Whether you’re a hotel, airline, destination or car rental service, word-of-mouth marketing is crucial to the success of your business. When considering a purchase, 83% of people trust recommendations from family and friends. Nowadays a lot of that conversation is taking place online.

From inspiration to reminiscing, travelers turn to social media throughout every step of their journey. Social media has a huge influence on travel-related purchases. In fact, of those who use social media to research travel, only 48% followed through with their original plans.

  • 33% switched hotels.
  • 10% switched resorts.
  • 7% vacationed in a different country.
  • 5% switched airlines.

Because the travel industry relies so heavily on word-of-mouth marketing, this is one trend you can’t ignore. But finding success on social media takes more than publishing postcard-esque pictures and announcing weekly deals on your social media channels. With a focused approach, travel brands can leverage word-of-mouth marketing to increase exposure and build stronger relationships with first-time and repeat customers on social media.

Travel Social Media Basics: Do Your Research

Social media isn’t a standalone tactic. A successful social marketing strategy should be integrated with your business goals and target audience.

Find Your Inspiration

Before you begin posting online, you need to develop clear and specific goals. Not only will this help to shape future campaigns, but it will also aid you in determining how successful your efforts are. Without some type of benchmark to compare your efforts to, you won’t be able to move your strategy forward.

Remember to integrate. Consider how you’ll align your social media efforts to other marketing assets, such as your website, email newsletter and event promotions. Social media has reach beyond individual platforms, so always be thinking of ways to tie campaigns to other areas of your marketing strategy.

jetblue-blog-bio

If one of your goals is to drive website traffic, start sharing links to blog posts, landing pages and other content you’re publishing on social media. One of the first things you should do when creating a profile on a social network is add your website or blog URL to your bio or about section.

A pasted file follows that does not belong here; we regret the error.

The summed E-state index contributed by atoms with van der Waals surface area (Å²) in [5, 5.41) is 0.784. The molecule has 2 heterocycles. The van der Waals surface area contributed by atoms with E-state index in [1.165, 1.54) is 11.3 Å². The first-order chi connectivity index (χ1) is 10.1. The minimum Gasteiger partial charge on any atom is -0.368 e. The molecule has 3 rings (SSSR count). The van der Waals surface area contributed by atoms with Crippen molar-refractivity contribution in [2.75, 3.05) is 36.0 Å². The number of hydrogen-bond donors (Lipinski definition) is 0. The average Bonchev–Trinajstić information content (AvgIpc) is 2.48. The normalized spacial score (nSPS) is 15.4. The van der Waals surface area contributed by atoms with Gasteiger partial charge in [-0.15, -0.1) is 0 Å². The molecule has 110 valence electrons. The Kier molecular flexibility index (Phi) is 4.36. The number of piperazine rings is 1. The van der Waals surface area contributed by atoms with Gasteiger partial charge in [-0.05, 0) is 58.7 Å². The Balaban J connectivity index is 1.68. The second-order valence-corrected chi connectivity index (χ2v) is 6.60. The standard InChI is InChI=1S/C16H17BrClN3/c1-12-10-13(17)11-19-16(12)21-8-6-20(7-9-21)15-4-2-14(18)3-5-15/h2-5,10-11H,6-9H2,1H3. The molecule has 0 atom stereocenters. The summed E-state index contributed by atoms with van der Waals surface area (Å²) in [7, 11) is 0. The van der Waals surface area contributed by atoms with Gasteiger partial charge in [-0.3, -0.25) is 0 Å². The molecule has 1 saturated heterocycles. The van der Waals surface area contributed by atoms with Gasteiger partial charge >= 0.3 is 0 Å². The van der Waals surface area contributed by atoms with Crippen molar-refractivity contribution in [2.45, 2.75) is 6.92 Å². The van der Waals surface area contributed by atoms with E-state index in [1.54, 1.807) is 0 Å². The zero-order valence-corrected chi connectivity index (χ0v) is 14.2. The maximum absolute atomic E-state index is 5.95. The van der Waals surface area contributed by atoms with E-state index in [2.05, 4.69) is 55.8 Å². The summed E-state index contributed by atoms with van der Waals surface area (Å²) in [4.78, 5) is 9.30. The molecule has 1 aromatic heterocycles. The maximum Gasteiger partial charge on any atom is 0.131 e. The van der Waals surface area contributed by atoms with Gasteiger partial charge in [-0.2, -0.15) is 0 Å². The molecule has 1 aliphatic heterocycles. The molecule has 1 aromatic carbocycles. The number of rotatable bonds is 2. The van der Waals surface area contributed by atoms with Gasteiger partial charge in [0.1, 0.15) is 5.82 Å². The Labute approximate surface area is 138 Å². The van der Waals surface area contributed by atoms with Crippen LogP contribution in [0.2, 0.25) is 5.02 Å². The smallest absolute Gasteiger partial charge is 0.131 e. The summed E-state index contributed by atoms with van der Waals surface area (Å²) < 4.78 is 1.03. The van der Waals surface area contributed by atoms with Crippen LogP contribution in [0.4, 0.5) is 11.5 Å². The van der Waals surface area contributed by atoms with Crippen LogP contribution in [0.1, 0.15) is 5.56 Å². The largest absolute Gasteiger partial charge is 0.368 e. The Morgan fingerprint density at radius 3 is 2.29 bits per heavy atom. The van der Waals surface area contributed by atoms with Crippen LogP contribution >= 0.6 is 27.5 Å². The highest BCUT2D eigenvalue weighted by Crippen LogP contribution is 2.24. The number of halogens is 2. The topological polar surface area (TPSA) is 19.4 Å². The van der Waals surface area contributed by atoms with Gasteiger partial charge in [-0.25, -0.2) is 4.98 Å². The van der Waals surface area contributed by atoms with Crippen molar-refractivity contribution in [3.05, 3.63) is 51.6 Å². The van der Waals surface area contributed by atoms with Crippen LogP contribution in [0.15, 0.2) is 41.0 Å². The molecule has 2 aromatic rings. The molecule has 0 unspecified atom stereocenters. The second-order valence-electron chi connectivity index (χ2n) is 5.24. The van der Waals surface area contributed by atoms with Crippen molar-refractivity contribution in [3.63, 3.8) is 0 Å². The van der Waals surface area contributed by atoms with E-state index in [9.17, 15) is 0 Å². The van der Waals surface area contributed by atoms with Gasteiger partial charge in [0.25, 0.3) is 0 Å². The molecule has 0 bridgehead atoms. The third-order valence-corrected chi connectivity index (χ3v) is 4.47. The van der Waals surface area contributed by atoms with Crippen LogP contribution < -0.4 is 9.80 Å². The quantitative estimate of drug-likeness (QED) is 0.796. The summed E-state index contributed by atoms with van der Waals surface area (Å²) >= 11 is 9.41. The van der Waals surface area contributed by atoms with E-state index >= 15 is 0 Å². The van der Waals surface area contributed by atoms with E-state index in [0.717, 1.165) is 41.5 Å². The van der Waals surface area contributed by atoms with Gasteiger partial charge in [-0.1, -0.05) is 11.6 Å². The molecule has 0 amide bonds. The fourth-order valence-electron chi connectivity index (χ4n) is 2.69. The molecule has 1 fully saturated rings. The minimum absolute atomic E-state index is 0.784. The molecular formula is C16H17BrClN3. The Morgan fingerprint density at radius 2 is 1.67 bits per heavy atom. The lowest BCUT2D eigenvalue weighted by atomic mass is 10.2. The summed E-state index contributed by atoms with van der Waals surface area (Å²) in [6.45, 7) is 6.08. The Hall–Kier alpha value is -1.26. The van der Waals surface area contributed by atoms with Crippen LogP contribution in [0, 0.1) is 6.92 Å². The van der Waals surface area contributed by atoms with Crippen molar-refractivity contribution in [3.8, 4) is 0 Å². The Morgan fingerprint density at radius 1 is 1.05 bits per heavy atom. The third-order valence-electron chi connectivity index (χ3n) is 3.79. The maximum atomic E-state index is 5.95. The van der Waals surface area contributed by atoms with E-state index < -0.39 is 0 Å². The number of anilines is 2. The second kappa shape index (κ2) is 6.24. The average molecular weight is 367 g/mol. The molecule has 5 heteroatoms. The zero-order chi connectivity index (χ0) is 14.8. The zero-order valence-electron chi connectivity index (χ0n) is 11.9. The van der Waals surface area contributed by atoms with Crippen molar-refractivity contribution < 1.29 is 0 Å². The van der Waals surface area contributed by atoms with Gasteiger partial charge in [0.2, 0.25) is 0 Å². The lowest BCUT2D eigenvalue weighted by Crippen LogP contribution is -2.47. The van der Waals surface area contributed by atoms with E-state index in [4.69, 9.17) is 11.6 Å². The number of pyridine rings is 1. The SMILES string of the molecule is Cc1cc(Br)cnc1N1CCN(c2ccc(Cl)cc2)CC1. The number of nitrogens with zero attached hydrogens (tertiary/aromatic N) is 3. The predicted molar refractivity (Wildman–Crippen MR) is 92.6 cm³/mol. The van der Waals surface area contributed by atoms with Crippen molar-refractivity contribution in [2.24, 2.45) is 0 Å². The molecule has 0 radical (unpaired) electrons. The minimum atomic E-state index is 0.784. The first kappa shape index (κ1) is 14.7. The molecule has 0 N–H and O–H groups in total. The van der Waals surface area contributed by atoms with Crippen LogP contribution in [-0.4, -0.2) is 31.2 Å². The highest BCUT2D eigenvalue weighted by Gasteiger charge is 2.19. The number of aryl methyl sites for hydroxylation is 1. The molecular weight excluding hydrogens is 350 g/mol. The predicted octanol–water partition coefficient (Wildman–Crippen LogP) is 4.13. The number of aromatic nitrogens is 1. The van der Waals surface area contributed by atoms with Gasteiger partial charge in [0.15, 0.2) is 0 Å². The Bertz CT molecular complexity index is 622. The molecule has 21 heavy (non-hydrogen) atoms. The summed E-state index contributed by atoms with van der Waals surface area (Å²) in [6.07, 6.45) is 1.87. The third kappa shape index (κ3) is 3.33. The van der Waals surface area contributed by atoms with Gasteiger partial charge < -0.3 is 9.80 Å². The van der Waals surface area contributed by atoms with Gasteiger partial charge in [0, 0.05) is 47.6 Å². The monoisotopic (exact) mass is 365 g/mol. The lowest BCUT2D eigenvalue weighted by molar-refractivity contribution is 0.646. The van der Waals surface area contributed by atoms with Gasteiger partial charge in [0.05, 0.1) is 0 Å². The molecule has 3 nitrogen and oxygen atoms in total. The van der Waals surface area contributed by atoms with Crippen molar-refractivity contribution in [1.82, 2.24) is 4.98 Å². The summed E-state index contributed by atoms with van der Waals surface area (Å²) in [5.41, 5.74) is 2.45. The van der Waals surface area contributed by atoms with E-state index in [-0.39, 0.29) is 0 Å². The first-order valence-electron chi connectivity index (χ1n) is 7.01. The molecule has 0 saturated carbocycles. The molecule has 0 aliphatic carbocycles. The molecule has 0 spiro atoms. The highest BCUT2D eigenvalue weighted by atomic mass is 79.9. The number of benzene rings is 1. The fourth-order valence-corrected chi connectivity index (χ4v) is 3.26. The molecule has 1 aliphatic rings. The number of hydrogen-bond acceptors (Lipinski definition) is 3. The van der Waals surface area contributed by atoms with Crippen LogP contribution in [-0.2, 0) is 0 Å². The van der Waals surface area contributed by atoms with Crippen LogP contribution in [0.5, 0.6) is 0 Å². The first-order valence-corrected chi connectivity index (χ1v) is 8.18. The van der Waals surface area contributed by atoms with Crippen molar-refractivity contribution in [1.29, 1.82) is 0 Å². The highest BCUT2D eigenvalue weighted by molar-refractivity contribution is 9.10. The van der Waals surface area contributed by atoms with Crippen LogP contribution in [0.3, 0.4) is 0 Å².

Research Your Destination

Just as a traveler researches a destination, so too must you. Not only do you need to know who your target audience is, but you need to know where to find them.

Never assume that you’re speaking to the general public. Although your goal may be to expand your reach and increase awareness, a five-star luxury hotel won’t find much success broadcasting to an audience of budget-conscious college students on spring break.

You can learn about the demographic makeup of your current social media following by using native analytics on platforms like Twitter and Facebook, or use a social media management tool. For deeper insight, you can connect your profiles to Sprout Social and see your audiences’ demographic data in your dashboard.

sprout social audience demographics report

You should also become familiar with the demographics of different social networks. Find out which platform your target audience is likely to be on and concentrate your efforts there.

Once you have an idea of who’s following you online, you can begin to learn where they are active and focus your efforts on those networks. And don’t be afraid to experiment with new social media platforms. You have to go where your audience is. For example, Snapchat might not have appealed to Marriott Hotels at first, but we bet the company is glad it gave the app a chance.

Marriott was one of the first travel brands to join Snapchat. It launched a three-month campaign in which four influencers traveled across key Marriott properties worldwide, taking suggestions from the audience and sharing their journeys on Snapchat along the way. The campaign resulted in more than 24 million views and increased awareness among a key demographic.

Taking Off: Develop a Content Strategy

Similarly, once you know who you’re targeting, you can begin to tailor content for those audiences. When developing a content strategy, a good place to start is to look at past posts to see what has performed well and what types of content your followers are engaging with. You can also develop content categories that you can cycle through, such as travel tips and customer stories.

Here’s a fun example from Norwegian Cruise Line, which took a popular trend (emojis) and incorporated them into its recurring #EmojiTipTuesday series on its Instagram profile:

Make paradise sweeter, one cupcake at a time. #EmojiTipTuesday

A photo posted by Norwegian Cruise Line (@norwegiancruiseline) on

Prove You’re an Invaluable Asset

Regardless of where you fall in the travel-planning process (i.e., airline, hotel, rental car) you can still provide value throughout your customer’s journey.

Approximately 1 in 5 travelers turn to social media for inspiration within different categories of travel planning, including:

  • Destinations: 27%
  • Hotels: 23%
  • Vacation activities: 22%
  • Attractions: 21%
  • Restaurants: 17%

You may be only one item on a traveler’s checklist, but there are plenty of areas where you can become an invaluable travel resource. For example, many travelers connect with hotels ahead of their stay for dining and activity recommendations. In fact, the top reason guests contact hotels on social media is for local information, according to USA Today.

Whether you’re a hotel or car rental service, by providing customers with useful tips about their destination, you’re showing that your interest in them doesn’t disappear the minute they walk away from your counter.

four-seasons-pinterest

Pinterest is a great destination for curating valuable content—just ask the Four Seasons. With profiles for its 81 hotels and resorts, the luxury travel brand curates travel, food and lifestyle content for its guests around the world. As a result, Four Seasons saw a 1,000% increase in daily average visitors and a 1,700% increase in daily average clicks to its website by using Pinterest.